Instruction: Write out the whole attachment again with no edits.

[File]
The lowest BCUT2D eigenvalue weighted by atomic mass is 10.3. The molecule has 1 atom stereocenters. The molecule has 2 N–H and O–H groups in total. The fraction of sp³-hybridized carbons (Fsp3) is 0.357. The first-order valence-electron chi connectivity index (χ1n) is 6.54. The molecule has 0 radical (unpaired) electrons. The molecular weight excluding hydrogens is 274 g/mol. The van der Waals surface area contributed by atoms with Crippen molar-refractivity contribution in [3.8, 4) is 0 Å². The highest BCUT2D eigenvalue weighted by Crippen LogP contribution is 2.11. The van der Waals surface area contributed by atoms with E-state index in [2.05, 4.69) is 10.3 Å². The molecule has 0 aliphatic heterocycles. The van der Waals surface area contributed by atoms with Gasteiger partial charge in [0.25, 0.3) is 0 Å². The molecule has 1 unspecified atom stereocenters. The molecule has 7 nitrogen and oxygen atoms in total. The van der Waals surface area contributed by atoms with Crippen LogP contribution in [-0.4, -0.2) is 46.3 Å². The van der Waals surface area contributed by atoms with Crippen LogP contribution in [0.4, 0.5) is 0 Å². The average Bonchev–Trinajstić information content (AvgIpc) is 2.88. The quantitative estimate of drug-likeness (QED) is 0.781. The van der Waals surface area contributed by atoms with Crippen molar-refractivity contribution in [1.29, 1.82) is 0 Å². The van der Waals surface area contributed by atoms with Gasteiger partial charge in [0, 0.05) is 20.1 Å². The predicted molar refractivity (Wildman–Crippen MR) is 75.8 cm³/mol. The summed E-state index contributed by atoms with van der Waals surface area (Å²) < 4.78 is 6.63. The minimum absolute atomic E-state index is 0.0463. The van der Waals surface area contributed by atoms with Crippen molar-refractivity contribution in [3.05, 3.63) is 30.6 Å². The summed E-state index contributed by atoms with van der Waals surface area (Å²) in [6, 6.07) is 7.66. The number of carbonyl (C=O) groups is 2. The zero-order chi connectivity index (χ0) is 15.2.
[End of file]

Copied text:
The lowest BCUT2D eigenvalue weighted by atomic mass is 10.3. The molecule has 1 atom stereocenters. The molecule has 2 N–H and O–H groups in total. The fraction of sp³-hybridized carbons (Fsp3) is 0.357. The first-order valence-electron chi connectivity index (χ1n) is 6.54. The molecule has 0 radical (unpaired) electrons. The molecular weight excluding hydrogens is 274 g/mol. The van der Waals surface area contributed by atoms with Crippen molar-refractivity contribution in [3.8, 4) is 0 Å². The highest BCUT2D eigenvalue weighted by Crippen LogP contribution is 2.11. The van der Waals surface area contributed by atoms with E-state index in [2.05, 4.69) is 10.3 Å². The molecule has 0 aliphatic heterocycles. The van der Waals surface area contributed by atoms with Gasteiger partial charge in [0.25, 0.3) is 0 Å². The molecule has 1 unspecified atom stereocenters. The molecule has 7 nitrogen and oxygen atoms in total. The van der Waals surface area contributed by atoms with Crippen LogP contribution in [-0.4, -0.2) is 46.3 Å². The van der Waals surface area contributed by atoms with Crippen LogP contribution in [0.4, 0.5) is 0 Å². The average Bonchev–Trinajstić information content (AvgIpc) is 2.88. The quantitative estimate of drug-likeness (QED) is 0.781. The van der Waals surface area contributed by atoms with Crippen molar-refractivity contribution in [1.29, 1.82) is 0 Å². The van der Waals surface area contributed by atoms with Gasteiger partial charge in [0, 0.05) is 20.1 Å². The predicted molar refractivity (Wildman–Crippen MR) is 75.8 cm³/mol. The summed E-state index contributed by atoms with van der Waals surface area (Å²) < 4.78 is 6.63. The minimum absolute atomic E-state index is 0.0463. The van der Waals surface area contributed by atoms with Crippen molar-refractivity contribution in [3.05, 3.63) is 30.6 Å². The summed E-state index contributed by atoms with van der Waals surface area (Å²) in [6, 6.07) is 7.66. The number of carbonyl (C=O) groups is 2. The zero-order chi connectivity index (χ0) is 15.2.